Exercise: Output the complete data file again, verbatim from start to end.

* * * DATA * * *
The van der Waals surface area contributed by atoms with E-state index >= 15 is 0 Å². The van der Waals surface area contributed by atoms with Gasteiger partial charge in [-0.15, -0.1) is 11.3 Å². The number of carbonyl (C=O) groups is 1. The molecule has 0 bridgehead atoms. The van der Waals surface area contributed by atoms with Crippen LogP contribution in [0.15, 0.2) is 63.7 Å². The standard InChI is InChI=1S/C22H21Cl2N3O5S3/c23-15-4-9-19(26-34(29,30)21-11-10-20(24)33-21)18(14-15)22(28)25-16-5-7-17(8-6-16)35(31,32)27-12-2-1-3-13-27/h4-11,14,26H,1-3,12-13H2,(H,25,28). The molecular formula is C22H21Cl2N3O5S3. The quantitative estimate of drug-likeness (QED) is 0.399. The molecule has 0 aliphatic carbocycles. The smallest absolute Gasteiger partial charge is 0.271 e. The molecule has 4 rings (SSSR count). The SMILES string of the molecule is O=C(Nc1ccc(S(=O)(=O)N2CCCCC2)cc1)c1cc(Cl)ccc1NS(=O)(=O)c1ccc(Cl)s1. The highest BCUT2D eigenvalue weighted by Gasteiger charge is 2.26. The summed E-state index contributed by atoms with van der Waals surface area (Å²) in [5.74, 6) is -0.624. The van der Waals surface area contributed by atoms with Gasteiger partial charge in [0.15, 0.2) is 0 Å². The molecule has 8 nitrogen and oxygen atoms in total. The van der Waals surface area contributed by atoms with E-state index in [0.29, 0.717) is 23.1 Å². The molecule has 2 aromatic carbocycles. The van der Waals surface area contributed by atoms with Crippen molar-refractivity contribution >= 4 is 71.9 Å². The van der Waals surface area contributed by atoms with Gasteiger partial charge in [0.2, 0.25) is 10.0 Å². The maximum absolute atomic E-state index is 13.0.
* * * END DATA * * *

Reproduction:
The van der Waals surface area contributed by atoms with E-state index >= 15 is 0 Å². The van der Waals surface area contributed by atoms with Gasteiger partial charge in [-0.15, -0.1) is 11.3 Å². The number of carbonyl (C=O) groups is 1. The molecule has 0 bridgehead atoms. The van der Waals surface area contributed by atoms with Crippen LogP contribution in [0.15, 0.2) is 63.7 Å². The standard InChI is InChI=1S/C22H21Cl2N3O5S3/c23-15-4-9-19(26-34(29,30)21-11-10-20(24)33-21)18(14-15)22(28)25-16-5-7-17(8-6-16)35(31,32)27-12-2-1-3-13-27/h4-11,14,26H,1-3,12-13H2,(H,25,28). The molecular formula is C22H21Cl2N3O5S3. The quantitative estimate of drug-likeness (QED) is 0.399. The molecule has 0 aliphatic carbocycles. The smallest absolute Gasteiger partial charge is 0.271 e. The molecule has 4 rings (SSSR count). The SMILES string of the molecule is O=C(Nc1ccc(S(=O)(=O)N2CCCCC2)cc1)c1cc(Cl)ccc1NS(=O)(=O)c1ccc(Cl)s1. The highest BCUT2D eigenvalue weighted by Gasteiger charge is 2.26. The summed E-state index contributed by atoms with van der Waals surface area (Å²) in [5.74, 6) is -0.624. The van der Waals surface area contributed by atoms with Gasteiger partial charge in [0.15, 0.2) is 0 Å². The molecule has 8 nitrogen and oxygen atoms in total. The van der Waals surface area contributed by atoms with E-state index in [0.29, 0.717) is 23.1 Å². The molecule has 2 aromatic carbocycles. The van der Waals surface area contributed by atoms with Crippen molar-refractivity contribution >= 4 is 71.9 Å². The van der Waals surface area contributed by atoms with Gasteiger partial charge in [0.2, 0.25) is 10.0 Å². The maximum absolute atomic E-state index is 13.0.